We must construe the allegations in the complaint in the light most favorable to [plaintiff], see [Concerned Citizens of Neb. v. United States Nuclear Reg. Comm'n, 970 F.2d 421, 425 (8th Cir.1992)], and should not approve dismissal of his complaint for failure to state a claim unless "it appears beyond doubt that [he] can prove no set of facts in support of his claim which would entitle him to relief." Conley v. Gibson, 355 U.S. 41, 45-46, 78 S. Ct. 99, 101-102, 2 L. Ed. 2d 80 (1957).

[3] At the hearing on the Commissioner's motion, the court recognized the Commissioner had submitted matters outside the pleadings for the court's consideration. The court asked Slycord's counsel, Jeffrey Neary, if he wished to supplement the record with any additional matters or if he needed additional time to submit additional documents in support of his resistance to the Commissioner's motion. Neary declined the opportunity to take additional time to supplement the record, stating his satisfaction with the record as it existed at the time of the hearing. Thus, because the court gave Neary the opportunity to supplement the record and he declined to submit any additional matters for consideration, the court fulfilled its obligation to provide Slycord with the opportunity to submit additional evidence to support his claim that the court has subject matter jurisdiction over his complaint. See Osborn, 918 F.2d at 730 (court has power to evaluate the merits of jurisdictional claims; proper course is for a party to request a evidentiary hearing as to the format of the hearing, "`any rational mode of inquiry will do'") (quoting Crawford, 796 F.2d at 929).

[4] In Califano v. Sanders, the court also noted a claimant is free to challenge decisions of the Commissioner on constitutional grounds. Id. at 109, 97 S. Ct. at 986; see also Harapat v. Califano, 598 F.2d 474, 477 n. 3 (8th Cir.), cert. denied, 444 U.S. 980, 100 S. Ct. 482, 62 L. Ed. 2d 406 (1979). Specifically, the court stated that "when constitutional questions are in issue, the availability of judicial review is presumed, and we will not read a statutory scheme to take the `extraordinary' step of foreclosing jurisdiction unless Congress' intent to do so is manifested by `clear and convincing evidence.'" Id.; see also Boock v. Shalala, 48 F.3d 348, 352 (8th Cir.1995) (declining to apply the narrow exception for colorable constitutional claims). Subsequent appeals court decisions have narrowed this exception for "constitutional questions," interpreting Califano v. Sanders as contemplating constitutional questions dealing primarily with incompetency and lack of counsel. See Stauffer v. Califano, 693 F.2d 306, 307 (3d Cir.1982) (citing Parker v. Califano, 644 F.2d 1199, 1202-03 (6th Cir. 1981); Shrader v. Harris, 631 F.2d 297, 299-300 (4th Cir.1980)).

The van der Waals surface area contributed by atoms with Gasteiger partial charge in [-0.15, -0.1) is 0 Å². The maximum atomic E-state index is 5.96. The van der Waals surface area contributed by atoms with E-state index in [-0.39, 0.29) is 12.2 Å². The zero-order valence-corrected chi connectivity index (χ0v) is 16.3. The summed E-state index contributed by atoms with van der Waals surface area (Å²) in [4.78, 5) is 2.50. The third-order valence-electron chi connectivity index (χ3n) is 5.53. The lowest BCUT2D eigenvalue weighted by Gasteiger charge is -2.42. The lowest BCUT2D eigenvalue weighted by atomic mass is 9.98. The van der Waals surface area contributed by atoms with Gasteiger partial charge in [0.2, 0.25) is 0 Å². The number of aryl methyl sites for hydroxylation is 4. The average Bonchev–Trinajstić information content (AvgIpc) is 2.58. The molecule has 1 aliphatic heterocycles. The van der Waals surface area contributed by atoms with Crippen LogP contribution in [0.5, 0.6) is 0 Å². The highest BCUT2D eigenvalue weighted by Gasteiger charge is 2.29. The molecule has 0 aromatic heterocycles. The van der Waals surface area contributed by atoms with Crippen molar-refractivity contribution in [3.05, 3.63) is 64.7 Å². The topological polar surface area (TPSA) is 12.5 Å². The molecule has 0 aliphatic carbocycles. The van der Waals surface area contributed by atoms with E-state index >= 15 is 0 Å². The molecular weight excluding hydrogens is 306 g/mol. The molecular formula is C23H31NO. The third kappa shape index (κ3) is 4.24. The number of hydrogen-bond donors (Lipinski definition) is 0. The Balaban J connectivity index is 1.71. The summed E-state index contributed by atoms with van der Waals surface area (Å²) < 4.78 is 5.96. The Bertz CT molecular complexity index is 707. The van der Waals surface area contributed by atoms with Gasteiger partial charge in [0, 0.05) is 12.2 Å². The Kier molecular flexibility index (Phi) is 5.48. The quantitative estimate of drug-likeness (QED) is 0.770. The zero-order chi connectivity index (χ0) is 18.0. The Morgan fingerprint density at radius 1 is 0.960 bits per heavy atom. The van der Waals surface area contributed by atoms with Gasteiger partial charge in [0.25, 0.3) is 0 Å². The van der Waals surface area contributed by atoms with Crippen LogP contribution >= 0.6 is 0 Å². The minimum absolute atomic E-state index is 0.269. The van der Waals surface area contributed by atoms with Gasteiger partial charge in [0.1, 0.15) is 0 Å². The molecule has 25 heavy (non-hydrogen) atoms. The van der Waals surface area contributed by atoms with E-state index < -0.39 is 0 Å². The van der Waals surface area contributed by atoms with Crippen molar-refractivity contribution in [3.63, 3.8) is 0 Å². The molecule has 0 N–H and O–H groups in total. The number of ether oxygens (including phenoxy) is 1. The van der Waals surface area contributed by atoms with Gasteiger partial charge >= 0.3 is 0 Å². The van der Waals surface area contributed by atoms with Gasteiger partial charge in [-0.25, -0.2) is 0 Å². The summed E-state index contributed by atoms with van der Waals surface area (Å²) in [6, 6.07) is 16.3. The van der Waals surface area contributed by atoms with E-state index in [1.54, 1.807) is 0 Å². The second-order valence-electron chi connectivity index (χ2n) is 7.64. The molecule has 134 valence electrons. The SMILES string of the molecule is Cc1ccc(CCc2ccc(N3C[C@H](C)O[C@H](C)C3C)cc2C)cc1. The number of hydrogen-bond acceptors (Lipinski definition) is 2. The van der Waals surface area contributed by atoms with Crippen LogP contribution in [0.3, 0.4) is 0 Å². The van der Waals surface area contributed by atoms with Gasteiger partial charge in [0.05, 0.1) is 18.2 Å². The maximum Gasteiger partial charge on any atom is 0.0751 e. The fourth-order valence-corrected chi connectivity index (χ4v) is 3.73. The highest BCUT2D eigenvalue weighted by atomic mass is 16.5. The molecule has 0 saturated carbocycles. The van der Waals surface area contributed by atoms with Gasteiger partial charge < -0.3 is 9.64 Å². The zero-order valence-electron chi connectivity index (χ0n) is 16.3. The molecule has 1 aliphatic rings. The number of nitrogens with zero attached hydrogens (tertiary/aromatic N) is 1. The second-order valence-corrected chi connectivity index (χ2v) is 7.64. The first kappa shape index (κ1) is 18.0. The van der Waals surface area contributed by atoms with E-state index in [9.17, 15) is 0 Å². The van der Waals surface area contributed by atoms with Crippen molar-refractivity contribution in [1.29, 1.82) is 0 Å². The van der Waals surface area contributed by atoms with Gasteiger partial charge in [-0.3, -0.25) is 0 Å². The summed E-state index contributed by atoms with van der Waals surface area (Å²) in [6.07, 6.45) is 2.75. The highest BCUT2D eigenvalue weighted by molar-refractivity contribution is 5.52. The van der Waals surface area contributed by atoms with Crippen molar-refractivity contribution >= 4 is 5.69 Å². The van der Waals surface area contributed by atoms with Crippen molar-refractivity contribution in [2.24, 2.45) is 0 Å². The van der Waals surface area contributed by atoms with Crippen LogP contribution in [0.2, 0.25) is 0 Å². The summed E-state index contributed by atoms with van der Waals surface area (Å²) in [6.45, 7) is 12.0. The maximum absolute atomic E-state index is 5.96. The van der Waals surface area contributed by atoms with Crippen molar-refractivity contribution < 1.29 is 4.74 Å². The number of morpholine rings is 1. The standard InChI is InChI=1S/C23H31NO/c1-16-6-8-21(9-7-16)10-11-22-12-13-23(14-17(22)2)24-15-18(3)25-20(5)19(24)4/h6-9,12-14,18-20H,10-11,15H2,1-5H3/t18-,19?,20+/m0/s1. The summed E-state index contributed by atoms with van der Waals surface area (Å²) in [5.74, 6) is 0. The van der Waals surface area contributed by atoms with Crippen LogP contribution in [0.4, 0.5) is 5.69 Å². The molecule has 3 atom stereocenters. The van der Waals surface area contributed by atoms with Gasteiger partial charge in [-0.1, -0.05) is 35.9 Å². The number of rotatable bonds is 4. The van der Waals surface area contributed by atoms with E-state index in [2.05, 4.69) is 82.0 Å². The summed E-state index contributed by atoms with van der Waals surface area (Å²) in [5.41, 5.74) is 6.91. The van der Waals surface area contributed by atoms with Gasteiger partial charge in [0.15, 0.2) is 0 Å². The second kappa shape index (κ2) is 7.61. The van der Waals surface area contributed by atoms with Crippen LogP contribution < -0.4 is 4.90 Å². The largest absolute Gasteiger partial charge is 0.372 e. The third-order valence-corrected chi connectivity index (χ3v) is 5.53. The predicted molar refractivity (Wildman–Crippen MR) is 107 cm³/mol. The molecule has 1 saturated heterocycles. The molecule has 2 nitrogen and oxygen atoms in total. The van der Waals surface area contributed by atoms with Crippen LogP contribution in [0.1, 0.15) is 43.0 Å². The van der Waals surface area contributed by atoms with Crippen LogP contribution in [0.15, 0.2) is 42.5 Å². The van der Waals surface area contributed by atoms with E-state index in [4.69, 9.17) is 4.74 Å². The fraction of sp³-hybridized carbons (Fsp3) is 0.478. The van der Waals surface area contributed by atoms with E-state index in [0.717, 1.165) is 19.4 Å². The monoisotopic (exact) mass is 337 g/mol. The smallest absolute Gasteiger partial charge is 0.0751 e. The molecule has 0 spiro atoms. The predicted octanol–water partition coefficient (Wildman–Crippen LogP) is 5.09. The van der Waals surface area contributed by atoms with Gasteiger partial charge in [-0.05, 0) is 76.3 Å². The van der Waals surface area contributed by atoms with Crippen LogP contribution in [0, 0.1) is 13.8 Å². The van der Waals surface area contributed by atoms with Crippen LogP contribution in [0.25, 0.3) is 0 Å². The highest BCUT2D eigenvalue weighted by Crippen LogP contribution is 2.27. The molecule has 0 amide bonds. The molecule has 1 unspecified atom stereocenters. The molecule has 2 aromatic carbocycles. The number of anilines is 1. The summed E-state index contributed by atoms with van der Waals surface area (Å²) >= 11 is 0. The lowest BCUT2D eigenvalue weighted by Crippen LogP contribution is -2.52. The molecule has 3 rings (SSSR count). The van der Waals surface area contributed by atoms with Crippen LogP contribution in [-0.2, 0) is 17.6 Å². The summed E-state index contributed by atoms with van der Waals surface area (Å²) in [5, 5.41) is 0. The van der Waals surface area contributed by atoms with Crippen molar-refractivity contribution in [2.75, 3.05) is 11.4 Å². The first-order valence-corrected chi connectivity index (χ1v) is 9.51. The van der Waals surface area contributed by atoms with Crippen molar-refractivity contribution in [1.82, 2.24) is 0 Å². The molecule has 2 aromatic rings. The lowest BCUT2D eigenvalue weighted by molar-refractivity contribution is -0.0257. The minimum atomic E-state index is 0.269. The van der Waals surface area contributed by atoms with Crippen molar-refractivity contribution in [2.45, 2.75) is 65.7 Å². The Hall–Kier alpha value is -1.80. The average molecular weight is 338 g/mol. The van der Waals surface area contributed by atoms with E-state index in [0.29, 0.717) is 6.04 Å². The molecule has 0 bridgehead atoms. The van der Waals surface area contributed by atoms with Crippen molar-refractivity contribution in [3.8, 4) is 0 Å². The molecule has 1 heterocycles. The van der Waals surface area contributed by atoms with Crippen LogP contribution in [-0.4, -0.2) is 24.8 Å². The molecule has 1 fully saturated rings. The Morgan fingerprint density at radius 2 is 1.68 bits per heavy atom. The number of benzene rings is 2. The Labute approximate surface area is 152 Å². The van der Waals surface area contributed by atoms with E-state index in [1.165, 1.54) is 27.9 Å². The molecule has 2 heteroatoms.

In his resistance brief, Slycord mentions his applications with the Social Security Administration "raised constitutional issues." (Slycord's Brief in Support of Resistance ¶ 3). However, at the hearing, Slycord's counsel candidly acknowledged that he had not alleged specific constitutional questions surrounding Slycord's prior applications and asserted that his argument in resistance to the Commissioner's motion addressed the factual dispute of whether the ALJ reopened the applications on the merits. Thus, because the matters submitted to the court do not reveal a constitutional question and because Slycord has failed to specify any constitutional issues which warrant the invocation of this exception, the court concludes judicial review is not available on this ground.

[5] The Eighth Circuit has declined to invoke the Jelinek exception in cases where the ALJ expressly stated he was not reopening an earlier decision, where the ALJ considered evidence from earlier applications, and where the ALJ reviewed the medical history of the claimant. See e.g., Hardy v. Chater, 64 F.3d 405, 407 (8th Cir.1995) (no de facto reopening of prior determination where the ALJ expressly stated he was not reopening the earlier decision and then made an independent finding concerning a different disability period based upon a different administrative record); Burks-Marshall v. Shalala, 7 F.3d 1346, 1348 (8th Cir.1993) (mere allowance of evidence from earlier applications, without more, is not considered a reopening of an earlier determination); Robertson v. Sullivan, 979 F.2d 623, 625 (8th Cir.1992) (review of claimant's medical history does not constitute reopening on the merits of an earlier application; such a review of medical facts may be necessary simply to "`assess rationally the question at issue, i.e., whether [the claimant] was disabled at the [relevant] time.'") (quoting Rohrich v. Bowen, 796 F.2d 1030, 1031 (8th Cir.1986)). In Underwood v. Bowen, the Eighth Circuit found the district court's review of an ALJ's decision was limited to the plaintiff's claim of disability for the period after the date of the reconsideration determination of her first application, where the ALJ explicitly noted the reconsideration determination was a final decision and only reviewed evidence accompanying her first application for resolution of the reopening issue. See Underwood v. Bowen, 807 F.2d 141, 143 (8th Cir.1986).